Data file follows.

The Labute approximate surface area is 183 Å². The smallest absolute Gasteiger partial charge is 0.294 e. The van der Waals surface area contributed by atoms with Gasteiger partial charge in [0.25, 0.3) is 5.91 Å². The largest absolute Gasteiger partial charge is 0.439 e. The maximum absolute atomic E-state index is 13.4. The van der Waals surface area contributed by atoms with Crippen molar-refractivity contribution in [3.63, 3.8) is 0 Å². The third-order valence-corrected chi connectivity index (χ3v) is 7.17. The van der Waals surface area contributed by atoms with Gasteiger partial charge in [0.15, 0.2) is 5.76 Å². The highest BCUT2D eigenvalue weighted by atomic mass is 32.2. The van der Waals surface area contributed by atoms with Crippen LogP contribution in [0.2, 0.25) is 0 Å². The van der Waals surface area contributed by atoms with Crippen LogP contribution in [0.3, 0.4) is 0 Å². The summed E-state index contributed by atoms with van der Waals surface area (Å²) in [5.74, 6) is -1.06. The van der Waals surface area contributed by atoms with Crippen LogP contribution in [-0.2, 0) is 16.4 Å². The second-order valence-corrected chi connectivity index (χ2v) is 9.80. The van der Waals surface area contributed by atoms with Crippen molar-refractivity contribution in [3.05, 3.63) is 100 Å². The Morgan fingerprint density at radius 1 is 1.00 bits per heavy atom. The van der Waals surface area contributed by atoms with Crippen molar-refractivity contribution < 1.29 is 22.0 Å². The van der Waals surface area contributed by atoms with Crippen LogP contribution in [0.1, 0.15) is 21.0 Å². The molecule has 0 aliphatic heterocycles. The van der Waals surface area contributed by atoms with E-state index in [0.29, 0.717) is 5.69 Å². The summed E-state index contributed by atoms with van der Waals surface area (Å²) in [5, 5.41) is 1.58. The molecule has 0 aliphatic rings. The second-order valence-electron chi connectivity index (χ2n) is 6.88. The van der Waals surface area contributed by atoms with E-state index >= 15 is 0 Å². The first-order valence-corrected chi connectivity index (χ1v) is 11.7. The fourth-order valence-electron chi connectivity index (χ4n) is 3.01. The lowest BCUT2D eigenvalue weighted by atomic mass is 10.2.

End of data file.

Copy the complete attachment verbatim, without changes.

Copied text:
The Labute approximate surface area is 183 Å². The smallest absolute Gasteiger partial charge is 0.294 e. The van der Waals surface area contributed by atoms with Gasteiger partial charge in [0.25, 0.3) is 5.91 Å². The largest absolute Gasteiger partial charge is 0.439 e. The maximum absolute atomic E-state index is 13.4. The van der Waals surface area contributed by atoms with Crippen molar-refractivity contribution in [3.63, 3.8) is 0 Å². The third-order valence-corrected chi connectivity index (χ3v) is 7.17. The van der Waals surface area contributed by atoms with Gasteiger partial charge in [0.15, 0.2) is 5.76 Å². The highest BCUT2D eigenvalue weighted by atomic mass is 32.2. The van der Waals surface area contributed by atoms with Crippen LogP contribution in [0.2, 0.25) is 0 Å². The van der Waals surface area contributed by atoms with Crippen LogP contribution in [0.3, 0.4) is 0 Å². The summed E-state index contributed by atoms with van der Waals surface area (Å²) in [5.74, 6) is -1.06. The van der Waals surface area contributed by atoms with Crippen LogP contribution in [-0.2, 0) is 16.4 Å². The second-order valence-corrected chi connectivity index (χ2v) is 9.80. The van der Waals surface area contributed by atoms with Crippen molar-refractivity contribution in [3.05, 3.63) is 100 Å². The Morgan fingerprint density at radius 1 is 1.00 bits per heavy atom. The van der Waals surface area contributed by atoms with Crippen molar-refractivity contribution < 1.29 is 22.0 Å². The van der Waals surface area contributed by atoms with Crippen LogP contribution in [0.1, 0.15) is 21.0 Å². The molecule has 0 aliphatic heterocycles. The van der Waals surface area contributed by atoms with E-state index in [0.29, 0.717) is 5.69 Å². The summed E-state index contributed by atoms with van der Waals surface area (Å²) in [5, 5.41) is 1.58. The molecule has 0 aliphatic rings. The second-order valence-electron chi connectivity index (χ2n) is 6.88. The van der Waals surface area contributed by atoms with E-state index >= 15 is 0 Å². The first-order valence-corrected chi connectivity index (χ1v) is 11.7. The fourth-order valence-electron chi connectivity index (χ4n) is 3.01. The lowest BCUT2D eigenvalue weighted by atomic mass is 10.2.